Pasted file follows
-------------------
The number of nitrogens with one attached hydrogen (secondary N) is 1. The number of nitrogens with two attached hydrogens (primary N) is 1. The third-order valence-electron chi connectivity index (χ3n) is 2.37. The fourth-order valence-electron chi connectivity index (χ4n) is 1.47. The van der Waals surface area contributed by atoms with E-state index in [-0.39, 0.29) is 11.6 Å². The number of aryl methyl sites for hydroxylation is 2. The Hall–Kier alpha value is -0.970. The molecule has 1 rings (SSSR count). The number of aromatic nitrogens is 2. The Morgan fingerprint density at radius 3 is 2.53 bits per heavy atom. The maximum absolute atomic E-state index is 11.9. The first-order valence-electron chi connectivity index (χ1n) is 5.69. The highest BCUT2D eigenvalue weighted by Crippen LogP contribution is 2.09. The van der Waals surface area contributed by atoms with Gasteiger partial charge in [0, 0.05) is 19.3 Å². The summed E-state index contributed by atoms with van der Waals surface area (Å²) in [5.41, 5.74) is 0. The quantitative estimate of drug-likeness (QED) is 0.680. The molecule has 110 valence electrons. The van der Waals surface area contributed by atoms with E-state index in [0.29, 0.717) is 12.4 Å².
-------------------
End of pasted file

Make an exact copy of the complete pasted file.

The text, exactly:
The number of nitrogens with one attached hydrogen (secondary N) is 1. The number of nitrogens with two attached hydrogens (primary N) is 1. The third-order valence-electron chi connectivity index (χ3n) is 2.37. The fourth-order valence-electron chi connectivity index (χ4n) is 1.47. The van der Waals surface area contributed by atoms with E-state index in [-0.39, 0.29) is 11.6 Å². The number of aryl methyl sites for hydroxylation is 2. The Hall–Kier alpha value is -0.970. The molecule has 1 rings (SSSR count). The number of aromatic nitrogens is 2. The Morgan fingerprint density at radius 3 is 2.53 bits per heavy atom. The maximum absolute atomic E-state index is 11.9. The first-order valence-electron chi connectivity index (χ1n) is 5.69. The highest BCUT2D eigenvalue weighted by Crippen LogP contribution is 2.09. The van der Waals surface area contributed by atoms with Gasteiger partial charge in [0, 0.05) is 19.3 Å². The summed E-state index contributed by atoms with van der Waals surface area (Å²) in [5.41, 5.74) is 0. The quantitative estimate of drug-likeness (QED) is 0.680. The molecule has 110 valence electrons. The van der Waals surface area contributed by atoms with E-state index in [0.29, 0.717) is 12.4 Å².